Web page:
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The Great Chronology Debate

The Great Outline Debate is familiar to most of us. Some writers are die-hard planners, pre-plotting every scene and twist like an armature for a sculpture. Others claim the muse doesn't visit unless they fly by the seat of their pants (where did that saying come from, anyway? It's pretty funny when you think about it).

I'm somewhere in the middle. When I plot every detail, I sometimes grow a bored with the book before I truly begin it. But other than the opening scene or two, I definitely need direction.

Which brings me to The Great Chronology Debate – less familiar, but possibly as controversial. Is it better to start at the beginning of your book and write chronologically? Dean Koontz, for example, famously starts at the first word and finishes at the last. Or is it better to tackle whatever scene strikes you in the moment?

Let's face it: some scenes are more interesting to write than others. Like that hot make-out scene under the bleachers. Or the scene where your narrator first stumbles upon her beer-powered x-ray vision. Or the scene with the mutant hedgehog stampede. Or whatever. The words spill onto the page like water from a fountain, and you know the action will leave your readers ' hearts thudding… once they've traversed the eleven chapters leading up to it.

Thing is, at some point those in-between, leading-up-to-it scenes need to be written as well. And when you've already written all the shiny parts of your book, filling in the gaps can excruciating – especially when you're set on squeezing out 1000 or 2000 words per day, every day, even when the sun is shining and pulling weeds sounds a lot more fun than plugging forward.

You might think I'm setting up a pro-chronology argument, but as with The Great Outline Debate, I'm a moderate. I begin at the beginning, or at whatever part I left off on, and I attempt to write chronologically. When I reach an obstacle, I give myself a few tries to overcome it. And when it's just not happening, I let myself skip forward. Because staring at a brick wall won't knock it down. Later on, when I'm refreshed and well-slept and I've just had my chai, I know I'll prove a worthier opponent.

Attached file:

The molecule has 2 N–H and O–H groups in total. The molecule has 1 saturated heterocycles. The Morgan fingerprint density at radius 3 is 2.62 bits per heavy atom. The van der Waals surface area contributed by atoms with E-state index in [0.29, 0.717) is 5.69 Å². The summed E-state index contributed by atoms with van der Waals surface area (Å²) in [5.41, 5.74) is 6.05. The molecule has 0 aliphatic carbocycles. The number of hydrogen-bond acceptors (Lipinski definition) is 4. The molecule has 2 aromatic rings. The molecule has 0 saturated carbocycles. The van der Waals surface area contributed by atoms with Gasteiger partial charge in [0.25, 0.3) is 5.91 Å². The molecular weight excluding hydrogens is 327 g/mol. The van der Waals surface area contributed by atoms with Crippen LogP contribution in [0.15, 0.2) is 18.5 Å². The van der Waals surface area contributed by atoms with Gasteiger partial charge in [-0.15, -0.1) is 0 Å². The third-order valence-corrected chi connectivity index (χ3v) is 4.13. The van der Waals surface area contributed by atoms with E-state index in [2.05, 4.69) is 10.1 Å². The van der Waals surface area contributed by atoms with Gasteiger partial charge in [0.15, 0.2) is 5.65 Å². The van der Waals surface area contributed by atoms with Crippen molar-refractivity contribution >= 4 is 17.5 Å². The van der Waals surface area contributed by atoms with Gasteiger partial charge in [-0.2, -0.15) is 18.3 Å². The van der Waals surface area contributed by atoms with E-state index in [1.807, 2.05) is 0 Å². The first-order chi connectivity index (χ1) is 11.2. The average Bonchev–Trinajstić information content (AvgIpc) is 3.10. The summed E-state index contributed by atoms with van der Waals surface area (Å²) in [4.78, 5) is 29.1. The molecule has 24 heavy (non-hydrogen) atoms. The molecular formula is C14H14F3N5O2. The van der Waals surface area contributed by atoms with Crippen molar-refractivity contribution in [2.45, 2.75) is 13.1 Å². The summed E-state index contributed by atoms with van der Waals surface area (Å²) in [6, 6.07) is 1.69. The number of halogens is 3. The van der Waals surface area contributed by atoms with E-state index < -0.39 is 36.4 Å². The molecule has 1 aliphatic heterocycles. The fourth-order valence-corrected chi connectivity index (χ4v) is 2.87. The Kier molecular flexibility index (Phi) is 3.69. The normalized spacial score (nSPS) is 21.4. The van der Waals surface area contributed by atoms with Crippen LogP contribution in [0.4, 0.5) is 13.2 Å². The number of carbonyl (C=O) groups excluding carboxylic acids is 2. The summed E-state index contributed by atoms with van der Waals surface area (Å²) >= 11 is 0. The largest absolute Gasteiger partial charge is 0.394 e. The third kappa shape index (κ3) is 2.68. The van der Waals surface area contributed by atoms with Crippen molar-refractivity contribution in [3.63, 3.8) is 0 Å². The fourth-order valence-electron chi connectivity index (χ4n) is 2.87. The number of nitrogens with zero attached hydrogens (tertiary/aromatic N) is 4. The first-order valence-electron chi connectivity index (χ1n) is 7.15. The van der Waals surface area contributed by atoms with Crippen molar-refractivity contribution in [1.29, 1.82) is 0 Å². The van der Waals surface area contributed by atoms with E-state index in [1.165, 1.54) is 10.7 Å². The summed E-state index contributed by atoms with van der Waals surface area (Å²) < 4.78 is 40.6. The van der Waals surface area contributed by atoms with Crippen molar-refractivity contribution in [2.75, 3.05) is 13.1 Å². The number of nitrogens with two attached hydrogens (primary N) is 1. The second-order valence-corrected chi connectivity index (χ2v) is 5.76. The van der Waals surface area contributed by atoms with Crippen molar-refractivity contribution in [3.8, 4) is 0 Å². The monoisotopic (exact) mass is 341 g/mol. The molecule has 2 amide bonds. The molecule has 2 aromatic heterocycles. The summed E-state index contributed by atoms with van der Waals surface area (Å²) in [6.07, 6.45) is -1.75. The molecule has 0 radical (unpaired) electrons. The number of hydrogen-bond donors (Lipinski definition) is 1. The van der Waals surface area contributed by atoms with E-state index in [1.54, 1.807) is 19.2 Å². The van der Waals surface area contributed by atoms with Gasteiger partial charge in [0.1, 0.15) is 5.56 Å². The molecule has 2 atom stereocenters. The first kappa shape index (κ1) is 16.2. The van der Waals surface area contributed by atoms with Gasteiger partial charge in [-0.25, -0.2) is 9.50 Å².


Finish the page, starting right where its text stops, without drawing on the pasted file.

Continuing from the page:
I also allow myself this. When I'm overwhelmingly excited about a scene – like, it's playing in my head in surround-sound and Technicolor and even smell-o-vision – I let myself write it.

The ultimate goal, of course, is to make every scene exciting to write. Because if it's tedious to write, it's probably going to be tedious to read. That doesn't mean every scene needs to be action-packed or ultra-sultry. But there needs to be something about it that tugs readers forward.

Whether that's compelling dialogue, hints at events to come, layers in characters' actions or mutant hedgehogs is up to you.

photo credit: tburgey
Kirsten Hubbard

Kirsten is the author of Like Mandarin, Wanderlove, and the middle grade novel Watch the Sky.

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  1. Adorable picture! And you're so right. When a certain scene is playing so clear in your head-write it! You're so in tune with that moment, it will come out perfect. But yeah, knowing how you're going to get to that scene and what will happen after are very important as well. Awesome post.

  2. Aww, mutant hedgehogs :)
    I try to go chronologically most of the time, for the reason you said--otherwise I'll write all the juicy stuff and leave the in betweens. But if there's a scene that is just jumping out and screaming at me to be written, I listen.
    This post is greatness:D

  3. Okay...who told you about my beer-powered X-ray vision? Hmm?

    Great post! I usually write chronologically, and use those tantalizing scenes as motivation to keep going. But sometimes scenes that I wasn't too excited about to start with end up being a blast to write as well.

  4. Aww, hedgie! I am not a planner/outliner at all. I tend to get an idea for a story, write a one paragraph blurb and proceed to write something completely different - but better. I suppose I let my characters tell their story to me the way they want it to happen. It's an accepted form of schizophrenia, doncha know?

  5. Love the advice, Kirsten. I'm taking it! And that is probably the cutest hedgehog I have ever seen :D


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Item Reviewed: The Great Chronology Debate Rating: 5 Reviewed By: Kirsten Hubbard